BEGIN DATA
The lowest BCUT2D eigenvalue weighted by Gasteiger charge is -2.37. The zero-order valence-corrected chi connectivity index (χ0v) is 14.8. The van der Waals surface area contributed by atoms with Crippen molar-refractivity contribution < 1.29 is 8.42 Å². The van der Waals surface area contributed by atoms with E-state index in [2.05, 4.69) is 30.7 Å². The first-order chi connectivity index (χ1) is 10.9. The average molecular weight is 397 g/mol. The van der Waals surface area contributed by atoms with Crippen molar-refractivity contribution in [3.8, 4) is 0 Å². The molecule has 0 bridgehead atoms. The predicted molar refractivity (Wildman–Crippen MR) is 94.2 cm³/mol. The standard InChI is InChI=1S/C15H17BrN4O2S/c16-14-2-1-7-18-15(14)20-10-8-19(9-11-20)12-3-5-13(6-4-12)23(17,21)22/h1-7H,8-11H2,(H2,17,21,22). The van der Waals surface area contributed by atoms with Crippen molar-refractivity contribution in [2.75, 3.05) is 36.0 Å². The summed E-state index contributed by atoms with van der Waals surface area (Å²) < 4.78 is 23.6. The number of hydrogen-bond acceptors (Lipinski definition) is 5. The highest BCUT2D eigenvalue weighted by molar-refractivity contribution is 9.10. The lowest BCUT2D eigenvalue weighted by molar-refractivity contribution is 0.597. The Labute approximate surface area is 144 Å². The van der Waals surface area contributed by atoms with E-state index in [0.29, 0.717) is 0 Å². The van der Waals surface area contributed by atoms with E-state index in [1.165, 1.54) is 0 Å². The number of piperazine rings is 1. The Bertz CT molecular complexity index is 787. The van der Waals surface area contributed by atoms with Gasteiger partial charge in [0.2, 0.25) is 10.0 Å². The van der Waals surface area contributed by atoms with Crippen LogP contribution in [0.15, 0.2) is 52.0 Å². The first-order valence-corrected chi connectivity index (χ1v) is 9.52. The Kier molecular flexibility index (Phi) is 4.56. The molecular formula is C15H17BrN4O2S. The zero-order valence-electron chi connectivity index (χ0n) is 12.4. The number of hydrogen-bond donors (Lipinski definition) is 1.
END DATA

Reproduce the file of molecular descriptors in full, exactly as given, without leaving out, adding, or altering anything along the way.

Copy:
The lowest BCUT2D eigenvalue weighted by Gasteiger charge is -2.37. The zero-order valence-corrected chi connectivity index (χ0v) is 14.8. The van der Waals surface area contributed by atoms with Crippen molar-refractivity contribution < 1.29 is 8.42 Å². The van der Waals surface area contributed by atoms with E-state index in [2.05, 4.69) is 30.7 Å². The first-order chi connectivity index (χ1) is 10.9. The average molecular weight is 397 g/mol. The van der Waals surface area contributed by atoms with Crippen molar-refractivity contribution in [3.8, 4) is 0 Å². The molecule has 0 bridgehead atoms. The predicted molar refractivity (Wildman–Crippen MR) is 94.2 cm³/mol. The standard InChI is InChI=1S/C15H17BrN4O2S/c16-14-2-1-7-18-15(14)20-10-8-19(9-11-20)12-3-5-13(6-4-12)23(17,21)22/h1-7H,8-11H2,(H2,17,21,22). The van der Waals surface area contributed by atoms with Crippen molar-refractivity contribution in [2.75, 3.05) is 36.0 Å². The summed E-state index contributed by atoms with van der Waals surface area (Å²) < 4.78 is 23.6. The number of hydrogen-bond acceptors (Lipinski definition) is 5. The highest BCUT2D eigenvalue weighted by molar-refractivity contribution is 9.10. The lowest BCUT2D eigenvalue weighted by molar-refractivity contribution is 0.597. The Labute approximate surface area is 144 Å². The van der Waals surface area contributed by atoms with E-state index in [0.29, 0.717) is 0 Å². The van der Waals surface area contributed by atoms with E-state index in [1.165, 1.54) is 0 Å². The number of piperazine rings is 1. The Bertz CT molecular complexity index is 787. The van der Waals surface area contributed by atoms with Gasteiger partial charge in [0.2, 0.25) is 10.0 Å². The van der Waals surface area contributed by atoms with Crippen LogP contribution in [0.15, 0.2) is 52.0 Å². The first-order valence-corrected chi connectivity index (χ1v) is 9.52. The Kier molecular flexibility index (Phi) is 4.56. The molecular formula is C15H17BrN4O2S. The zero-order valence-electron chi connectivity index (χ0n) is 12.4. The number of hydrogen-bond donors (Lipinski definition) is 1.